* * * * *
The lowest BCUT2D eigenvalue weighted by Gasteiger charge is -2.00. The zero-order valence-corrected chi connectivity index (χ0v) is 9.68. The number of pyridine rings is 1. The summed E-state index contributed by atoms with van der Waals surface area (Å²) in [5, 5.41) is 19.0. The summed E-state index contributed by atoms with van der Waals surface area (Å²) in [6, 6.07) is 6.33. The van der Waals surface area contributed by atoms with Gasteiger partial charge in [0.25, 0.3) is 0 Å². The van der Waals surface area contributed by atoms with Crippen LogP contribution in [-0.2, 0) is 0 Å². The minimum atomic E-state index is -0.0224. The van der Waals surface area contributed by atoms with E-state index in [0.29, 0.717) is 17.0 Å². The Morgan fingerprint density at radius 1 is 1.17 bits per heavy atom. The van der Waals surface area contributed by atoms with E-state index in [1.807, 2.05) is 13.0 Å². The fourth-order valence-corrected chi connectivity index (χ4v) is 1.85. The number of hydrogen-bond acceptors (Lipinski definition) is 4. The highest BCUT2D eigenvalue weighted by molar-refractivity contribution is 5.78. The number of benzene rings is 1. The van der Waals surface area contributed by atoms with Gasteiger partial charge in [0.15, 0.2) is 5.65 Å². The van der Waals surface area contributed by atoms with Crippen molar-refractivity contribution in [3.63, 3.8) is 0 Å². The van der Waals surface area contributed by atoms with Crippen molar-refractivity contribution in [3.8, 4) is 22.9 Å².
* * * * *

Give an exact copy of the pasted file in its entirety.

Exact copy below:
The lowest BCUT2D eigenvalue weighted by Gasteiger charge is -2.00. The zero-order valence-corrected chi connectivity index (χ0v) is 9.68. The number of pyridine rings is 1. The summed E-state index contributed by atoms with van der Waals surface area (Å²) in [5, 5.41) is 19.0. The summed E-state index contributed by atoms with van der Waals surface area (Å²) in [6, 6.07) is 6.33. The van der Waals surface area contributed by atoms with Gasteiger partial charge in [0.25, 0.3) is 0 Å². The van der Waals surface area contributed by atoms with Crippen LogP contribution in [-0.2, 0) is 0 Å². The minimum atomic E-state index is -0.0224. The van der Waals surface area contributed by atoms with E-state index in [0.29, 0.717) is 17.0 Å². The Morgan fingerprint density at radius 1 is 1.17 bits per heavy atom. The van der Waals surface area contributed by atoms with E-state index in [1.807, 2.05) is 13.0 Å². The fourth-order valence-corrected chi connectivity index (χ4v) is 1.85. The number of hydrogen-bond acceptors (Lipinski definition) is 4. The highest BCUT2D eigenvalue weighted by molar-refractivity contribution is 5.78. The number of benzene rings is 1. The van der Waals surface area contributed by atoms with Gasteiger partial charge in [0.15, 0.2) is 5.65 Å². The van der Waals surface area contributed by atoms with Crippen molar-refractivity contribution in [3.63, 3.8) is 0 Å². The van der Waals surface area contributed by atoms with Crippen molar-refractivity contribution in [3.8, 4) is 22.9 Å².